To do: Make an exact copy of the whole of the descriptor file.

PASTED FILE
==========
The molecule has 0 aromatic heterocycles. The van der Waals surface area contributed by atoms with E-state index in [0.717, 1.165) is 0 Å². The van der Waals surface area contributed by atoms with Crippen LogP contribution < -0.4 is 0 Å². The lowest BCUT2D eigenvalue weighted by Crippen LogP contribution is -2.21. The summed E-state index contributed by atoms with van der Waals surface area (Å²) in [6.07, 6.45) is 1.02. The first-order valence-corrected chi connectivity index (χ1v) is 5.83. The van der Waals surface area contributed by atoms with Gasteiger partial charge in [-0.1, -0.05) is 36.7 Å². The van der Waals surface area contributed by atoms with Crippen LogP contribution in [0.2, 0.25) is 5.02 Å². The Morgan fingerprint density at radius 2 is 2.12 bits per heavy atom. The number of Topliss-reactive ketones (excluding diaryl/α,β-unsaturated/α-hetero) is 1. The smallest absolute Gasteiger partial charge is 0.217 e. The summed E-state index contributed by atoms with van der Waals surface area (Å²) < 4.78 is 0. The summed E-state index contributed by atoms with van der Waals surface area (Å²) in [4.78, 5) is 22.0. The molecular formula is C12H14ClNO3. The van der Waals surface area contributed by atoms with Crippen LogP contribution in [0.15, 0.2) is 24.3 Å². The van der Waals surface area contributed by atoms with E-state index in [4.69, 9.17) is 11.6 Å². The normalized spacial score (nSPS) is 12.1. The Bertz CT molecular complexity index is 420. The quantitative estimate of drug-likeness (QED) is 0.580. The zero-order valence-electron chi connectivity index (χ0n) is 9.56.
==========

The molecule has 0 aromatic heterocycles. The van der Waals surface area contributed by atoms with E-state index in [0.717, 1.165) is 0 Å². The van der Waals surface area contributed by atoms with Crippen LogP contribution < -0.4 is 0 Å². The lowest BCUT2D eigenvalue weighted by Crippen LogP contribution is -2.21. The summed E-state index contributed by atoms with van der Waals surface area (Å²) in [6.07, 6.45) is 1.02. The first-order valence-corrected chi connectivity index (χ1v) is 5.83. The van der Waals surface area contributed by atoms with Gasteiger partial charge in [-0.1, -0.05) is 36.7 Å². The van der Waals surface area contributed by atoms with Crippen LogP contribution in [0.2, 0.25) is 5.02 Å². The Morgan fingerprint density at radius 2 is 2.12 bits per heavy atom. The number of Topliss-reactive ketones (excluding diaryl/α,β-unsaturated/α-hetero) is 1. The smallest absolute Gasteiger partial charge is 0.217 e. The summed E-state index contributed by atoms with van der Waals surface area (Å²) < 4.78 is 0. The summed E-state index contributed by atoms with van der Waals surface area (Å²) in [4.78, 5) is 22.0. The molecular formula is C12H14ClNO3. The van der Waals surface area contributed by atoms with Crippen LogP contribution in [0.15, 0.2) is 24.3 Å². The van der Waals surface area contributed by atoms with E-state index in [4.69, 9.17) is 11.6 Å². The normalized spacial score (nSPS) is 12.1. The Bertz CT molecular complexity index is 420. The quantitative estimate of drug-likeness (QED) is 0.580. The zero-order valence-electron chi connectivity index (χ0n) is 9.56.